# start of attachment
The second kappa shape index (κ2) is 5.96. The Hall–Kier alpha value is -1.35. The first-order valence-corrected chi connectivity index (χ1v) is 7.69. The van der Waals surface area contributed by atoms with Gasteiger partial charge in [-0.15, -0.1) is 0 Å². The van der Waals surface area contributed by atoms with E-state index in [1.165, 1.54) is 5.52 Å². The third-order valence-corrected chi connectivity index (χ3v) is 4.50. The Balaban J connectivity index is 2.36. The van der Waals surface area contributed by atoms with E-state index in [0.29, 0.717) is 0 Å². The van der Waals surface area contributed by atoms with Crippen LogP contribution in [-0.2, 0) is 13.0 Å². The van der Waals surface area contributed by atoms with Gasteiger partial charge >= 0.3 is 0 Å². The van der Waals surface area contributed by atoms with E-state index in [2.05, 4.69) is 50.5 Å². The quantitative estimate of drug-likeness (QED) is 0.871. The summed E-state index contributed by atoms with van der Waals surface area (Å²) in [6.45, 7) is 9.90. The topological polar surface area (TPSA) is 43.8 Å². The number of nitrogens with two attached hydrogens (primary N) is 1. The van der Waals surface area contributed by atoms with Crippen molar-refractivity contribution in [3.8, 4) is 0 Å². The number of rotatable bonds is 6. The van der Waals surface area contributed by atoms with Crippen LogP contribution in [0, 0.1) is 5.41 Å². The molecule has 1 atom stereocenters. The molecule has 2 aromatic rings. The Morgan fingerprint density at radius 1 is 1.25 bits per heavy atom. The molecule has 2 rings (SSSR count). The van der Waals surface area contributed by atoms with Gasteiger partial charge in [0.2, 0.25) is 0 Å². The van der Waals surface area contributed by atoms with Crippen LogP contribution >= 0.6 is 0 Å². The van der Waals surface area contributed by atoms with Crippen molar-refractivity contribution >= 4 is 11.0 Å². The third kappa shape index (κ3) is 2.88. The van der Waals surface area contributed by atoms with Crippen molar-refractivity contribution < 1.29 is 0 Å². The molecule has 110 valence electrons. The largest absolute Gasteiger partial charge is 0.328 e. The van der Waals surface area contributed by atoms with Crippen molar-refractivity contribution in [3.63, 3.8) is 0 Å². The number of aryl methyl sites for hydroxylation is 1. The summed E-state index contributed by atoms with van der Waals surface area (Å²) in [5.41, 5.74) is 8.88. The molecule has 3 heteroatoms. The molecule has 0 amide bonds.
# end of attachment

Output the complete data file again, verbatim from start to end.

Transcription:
The second kappa shape index (κ2) is 5.96. The Hall–Kier alpha value is -1.35. The first-order valence-corrected chi connectivity index (χ1v) is 7.69. The van der Waals surface area contributed by atoms with Gasteiger partial charge in [-0.15, -0.1) is 0 Å². The van der Waals surface area contributed by atoms with E-state index in [1.165, 1.54) is 5.52 Å². The third-order valence-corrected chi connectivity index (χ3v) is 4.50. The Balaban J connectivity index is 2.36. The van der Waals surface area contributed by atoms with E-state index in [0.29, 0.717) is 0 Å². The van der Waals surface area contributed by atoms with Crippen LogP contribution in [-0.2, 0) is 13.0 Å². The van der Waals surface area contributed by atoms with Gasteiger partial charge >= 0.3 is 0 Å². The van der Waals surface area contributed by atoms with E-state index in [2.05, 4.69) is 50.5 Å². The quantitative estimate of drug-likeness (QED) is 0.871. The summed E-state index contributed by atoms with van der Waals surface area (Å²) in [6.45, 7) is 9.90. The topological polar surface area (TPSA) is 43.8 Å². The number of nitrogens with two attached hydrogens (primary N) is 1. The van der Waals surface area contributed by atoms with Crippen molar-refractivity contribution in [3.8, 4) is 0 Å². The number of rotatable bonds is 6. The van der Waals surface area contributed by atoms with Crippen LogP contribution in [0, 0.1) is 5.41 Å². The molecule has 1 atom stereocenters. The molecule has 2 aromatic rings. The Morgan fingerprint density at radius 1 is 1.25 bits per heavy atom. The molecule has 2 rings (SSSR count). The van der Waals surface area contributed by atoms with Gasteiger partial charge in [0.2, 0.25) is 0 Å². The van der Waals surface area contributed by atoms with Crippen LogP contribution >= 0.6 is 0 Å². The van der Waals surface area contributed by atoms with Crippen molar-refractivity contribution >= 4 is 11.0 Å². The third kappa shape index (κ3) is 2.88. The van der Waals surface area contributed by atoms with Crippen molar-refractivity contribution < 1.29 is 0 Å². The molecule has 110 valence electrons. The largest absolute Gasteiger partial charge is 0.328 e. The van der Waals surface area contributed by atoms with Crippen molar-refractivity contribution in [3.63, 3.8) is 0 Å². The number of aryl methyl sites for hydroxylation is 1. The summed E-state index contributed by atoms with van der Waals surface area (Å²) in [5.41, 5.74) is 8.88. The molecule has 3 heteroatoms. The molecule has 0 amide bonds.